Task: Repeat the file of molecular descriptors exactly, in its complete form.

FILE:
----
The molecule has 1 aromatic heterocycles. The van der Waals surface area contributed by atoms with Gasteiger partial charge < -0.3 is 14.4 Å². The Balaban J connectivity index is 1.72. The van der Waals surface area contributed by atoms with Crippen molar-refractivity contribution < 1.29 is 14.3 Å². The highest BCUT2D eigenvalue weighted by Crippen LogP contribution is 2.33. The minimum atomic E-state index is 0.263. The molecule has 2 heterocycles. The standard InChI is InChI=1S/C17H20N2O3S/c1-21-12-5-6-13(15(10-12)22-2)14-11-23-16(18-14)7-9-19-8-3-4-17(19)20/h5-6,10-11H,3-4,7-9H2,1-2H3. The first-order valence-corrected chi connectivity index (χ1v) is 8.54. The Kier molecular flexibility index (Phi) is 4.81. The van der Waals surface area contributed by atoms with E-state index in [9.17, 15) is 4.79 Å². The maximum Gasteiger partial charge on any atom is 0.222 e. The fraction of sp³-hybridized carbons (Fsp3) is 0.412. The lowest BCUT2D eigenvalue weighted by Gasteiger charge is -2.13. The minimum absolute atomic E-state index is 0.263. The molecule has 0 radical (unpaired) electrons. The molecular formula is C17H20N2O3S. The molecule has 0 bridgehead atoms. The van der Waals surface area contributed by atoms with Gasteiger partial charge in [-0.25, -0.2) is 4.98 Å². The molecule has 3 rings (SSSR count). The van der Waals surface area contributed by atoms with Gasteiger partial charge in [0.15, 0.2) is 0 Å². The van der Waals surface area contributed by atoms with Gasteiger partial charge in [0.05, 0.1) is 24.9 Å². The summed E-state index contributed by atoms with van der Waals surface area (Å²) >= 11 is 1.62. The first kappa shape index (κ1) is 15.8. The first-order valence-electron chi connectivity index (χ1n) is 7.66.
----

The molecule has 1 aromatic heterocycles. The van der Waals surface area contributed by atoms with Gasteiger partial charge < -0.3 is 14.4 Å². The Balaban J connectivity index is 1.72. The van der Waals surface area contributed by atoms with Crippen molar-refractivity contribution < 1.29 is 14.3 Å². The highest BCUT2D eigenvalue weighted by Crippen LogP contribution is 2.33. The minimum atomic E-state index is 0.263. The molecule has 2 heterocycles. The standard InChI is InChI=1S/C17H20N2O3S/c1-21-12-5-6-13(15(10-12)22-2)14-11-23-16(18-14)7-9-19-8-3-4-17(19)20/h5-6,10-11H,3-4,7-9H2,1-2H3. The first-order valence-corrected chi connectivity index (χ1v) is 8.54. The Kier molecular flexibility index (Phi) is 4.81. The van der Waals surface area contributed by atoms with E-state index in [9.17, 15) is 4.79 Å². The maximum Gasteiger partial charge on any atom is 0.222 e. The fraction of sp³-hybridized carbons (Fsp3) is 0.412. The lowest BCUT2D eigenvalue weighted by Gasteiger charge is -2.13. The minimum absolute atomic E-state index is 0.263. The molecule has 0 radical (unpaired) electrons. The molecular formula is C17H20N2O3S. The molecule has 0 bridgehead atoms. The van der Waals surface area contributed by atoms with Gasteiger partial charge in [-0.25, -0.2) is 4.98 Å². The molecule has 3 rings (SSSR count). The van der Waals surface area contributed by atoms with Gasteiger partial charge in [0.15, 0.2) is 0 Å². The van der Waals surface area contributed by atoms with Gasteiger partial charge in [0.05, 0.1) is 24.9 Å². The summed E-state index contributed by atoms with van der Waals surface area (Å²) >= 11 is 1.62. The first kappa shape index (κ1) is 15.8. The first-order valence-electron chi connectivity index (χ1n) is 7.66.